Handbooks for children


Lately I ponder how it would be

If each child had come with a handbook

It could be delivered after their birth

I would surely take more than a quick look


It would tell me their quirks

So that I’d be better prepared

Then I would be ready

More of my brown hairs would be spared


Ira’s book would warn of the trials of being 17

Able to work, drive and play football

Attached to his phone more than I like

Likes to remind me that he’s quite tall


When he is frustrated, he will clam right up

And I should be calm and not lose my cool

Be patient and kind, being a teenager is tough

Bite my tongue before I say something cruel


It would have a chapter on deer and tractors

And it would warn me early on of his passions

It would tell me to take great comfort

For this boy is ignorant of most popular fashions


The book about my dear 14-year-old Dane

Would be colorful and thick

Notes about his need to have something in his hands

From yarn to work with, or magnets that form and stick


A page or two about his temper that will flare

When sleep has run short and he’s overtired

Sometimes this mom forgets to show compassion

Sometimes this mom thinks she should be fired


It would have a chapter listed with bullet points

He will need to know the plans for the day

It is imperative to know for certain what’s scheduled

From that list we must try not to stray


Henry, an operator of equipment already at 10

His book would read of his love for tools, wheels and gears

Tell me to be expecting much worry

He will be driving big things in his young years

It will note that he will be an angry door-slammer

He harbors a stubborn streak and can be silent for hours

But, on the flip side, his hugs are the best, given freely

These are the things that hold magical mom-calming powers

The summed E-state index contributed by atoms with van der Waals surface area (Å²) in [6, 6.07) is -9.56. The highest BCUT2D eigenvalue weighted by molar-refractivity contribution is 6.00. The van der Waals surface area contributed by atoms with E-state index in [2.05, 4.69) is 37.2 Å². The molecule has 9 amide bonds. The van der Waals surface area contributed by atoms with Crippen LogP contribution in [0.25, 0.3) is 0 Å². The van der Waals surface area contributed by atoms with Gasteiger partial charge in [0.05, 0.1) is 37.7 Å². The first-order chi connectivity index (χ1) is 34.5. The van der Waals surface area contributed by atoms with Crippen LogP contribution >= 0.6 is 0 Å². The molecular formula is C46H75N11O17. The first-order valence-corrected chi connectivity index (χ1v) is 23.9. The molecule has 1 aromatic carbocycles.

There will be pages on his uncanny drawing ability

Sketching entire scenes from memory, just like he saw

He is third in the lineup and will want to be Ira

His looks favor Uncle Tony, personality favors his Pa


The handbook on Cora will be flowery and pink

Written in large letters it will say:

Be prepared, she is you, she is wild 

And she will wear five dresses in one day 


She will possess the need to care for all creatures

She will observe and ask questions, seeking to know

This girl will surprise you with her ideas

It will be amazing watching her mind grow


She will be a bright spot, a whirlwind

When she gets frustrated, oh, beware

In a matter of mere seconds

She will flip her lid without care


I haven’t found these books yet in my reading stash

I suppose I’ll continue to muddle my way through

Winning, failing, trying to do better each day

Telling myself to do the best I can do


Jacqui and her family milk 800 cows and farm 1,200 acres of crops in the northeastern corner of Vernon County, Wisconsin. Her children, Ira, Dane, Henry and Cora, help her on the farm while her husband, Keith, works on a grain farm. If she’s not in the barn, she’s probably in the kitchen, trailing after little ones or sharing her passion of reading with someone. Her life is best described as organized chaos, and if it wasn’t, she’d be bored.



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